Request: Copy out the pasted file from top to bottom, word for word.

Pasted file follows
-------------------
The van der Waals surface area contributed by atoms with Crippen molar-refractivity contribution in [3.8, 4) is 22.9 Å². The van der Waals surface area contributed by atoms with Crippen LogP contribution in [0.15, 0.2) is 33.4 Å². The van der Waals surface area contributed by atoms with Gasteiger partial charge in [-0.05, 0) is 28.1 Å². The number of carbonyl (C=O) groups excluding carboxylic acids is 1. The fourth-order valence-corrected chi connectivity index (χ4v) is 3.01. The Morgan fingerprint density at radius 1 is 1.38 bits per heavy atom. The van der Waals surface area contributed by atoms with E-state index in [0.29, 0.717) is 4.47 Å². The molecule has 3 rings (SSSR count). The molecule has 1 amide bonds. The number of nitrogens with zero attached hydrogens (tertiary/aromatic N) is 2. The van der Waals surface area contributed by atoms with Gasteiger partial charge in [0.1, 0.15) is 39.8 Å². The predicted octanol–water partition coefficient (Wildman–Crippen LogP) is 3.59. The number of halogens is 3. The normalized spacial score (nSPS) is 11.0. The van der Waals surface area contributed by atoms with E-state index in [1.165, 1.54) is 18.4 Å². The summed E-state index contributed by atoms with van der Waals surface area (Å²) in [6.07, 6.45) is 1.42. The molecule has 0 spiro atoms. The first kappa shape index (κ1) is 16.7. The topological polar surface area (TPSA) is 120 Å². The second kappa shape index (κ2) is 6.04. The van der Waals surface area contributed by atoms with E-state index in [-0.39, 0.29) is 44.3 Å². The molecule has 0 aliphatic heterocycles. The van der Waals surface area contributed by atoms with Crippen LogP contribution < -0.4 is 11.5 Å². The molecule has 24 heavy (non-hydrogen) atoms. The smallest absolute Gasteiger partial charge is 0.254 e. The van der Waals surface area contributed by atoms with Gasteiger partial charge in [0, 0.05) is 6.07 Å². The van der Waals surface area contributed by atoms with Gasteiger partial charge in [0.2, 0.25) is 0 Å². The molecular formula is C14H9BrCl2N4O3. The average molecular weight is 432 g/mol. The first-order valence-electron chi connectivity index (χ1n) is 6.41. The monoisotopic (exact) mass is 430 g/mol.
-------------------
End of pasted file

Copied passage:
The van der Waals surface area contributed by atoms with Crippen molar-refractivity contribution in [3.8, 4) is 22.9 Å². The van der Waals surface area contributed by atoms with Crippen LogP contribution in [0.15, 0.2) is 33.4 Å². The van der Waals surface area contributed by atoms with Gasteiger partial charge in [-0.05, 0) is 28.1 Å². The number of carbonyl (C=O) groups excluding carboxylic acids is 1. The fourth-order valence-corrected chi connectivity index (χ4v) is 3.01. The Morgan fingerprint density at radius 1 is 1.38 bits per heavy atom. The van der Waals surface area contributed by atoms with E-state index in [0.29, 0.717) is 4.47 Å². The molecule has 3 rings (SSSR count). The molecule has 1 amide bonds. The number of nitrogens with zero attached hydrogens (tertiary/aromatic N) is 2. The van der Waals surface area contributed by atoms with Gasteiger partial charge in [0.1, 0.15) is 39.8 Å². The predicted octanol–water partition coefficient (Wildman–Crippen LogP) is 3.59. The number of halogens is 3. The normalized spacial score (nSPS) is 11.0. The van der Waals surface area contributed by atoms with E-state index in [1.165, 1.54) is 18.4 Å². The summed E-state index contributed by atoms with van der Waals surface area (Å²) in [6.07, 6.45) is 1.42. The molecule has 0 spiro atoms. The first kappa shape index (κ1) is 16.7. The topological polar surface area (TPSA) is 120 Å². The second kappa shape index (κ2) is 6.04. The van der Waals surface area contributed by atoms with E-state index in [-0.39, 0.29) is 44.3 Å². The molecule has 0 aliphatic heterocycles. The van der Waals surface area contributed by atoms with Crippen LogP contribution < -0.4 is 11.5 Å². The molecule has 24 heavy (non-hydrogen) atoms. The smallest absolute Gasteiger partial charge is 0.254 e. The van der Waals surface area contributed by atoms with Gasteiger partial charge in [0, 0.05) is 6.07 Å². The van der Waals surface area contributed by atoms with Gasteiger partial charge in [0.2, 0.25) is 0 Å². The molecular formula is C14H9BrCl2N4O3. The average molecular weight is 432 g/mol. The first-order valence-electron chi connectivity index (χ1n) is 6.41. The monoisotopic (exact) mass is 430 g/mol.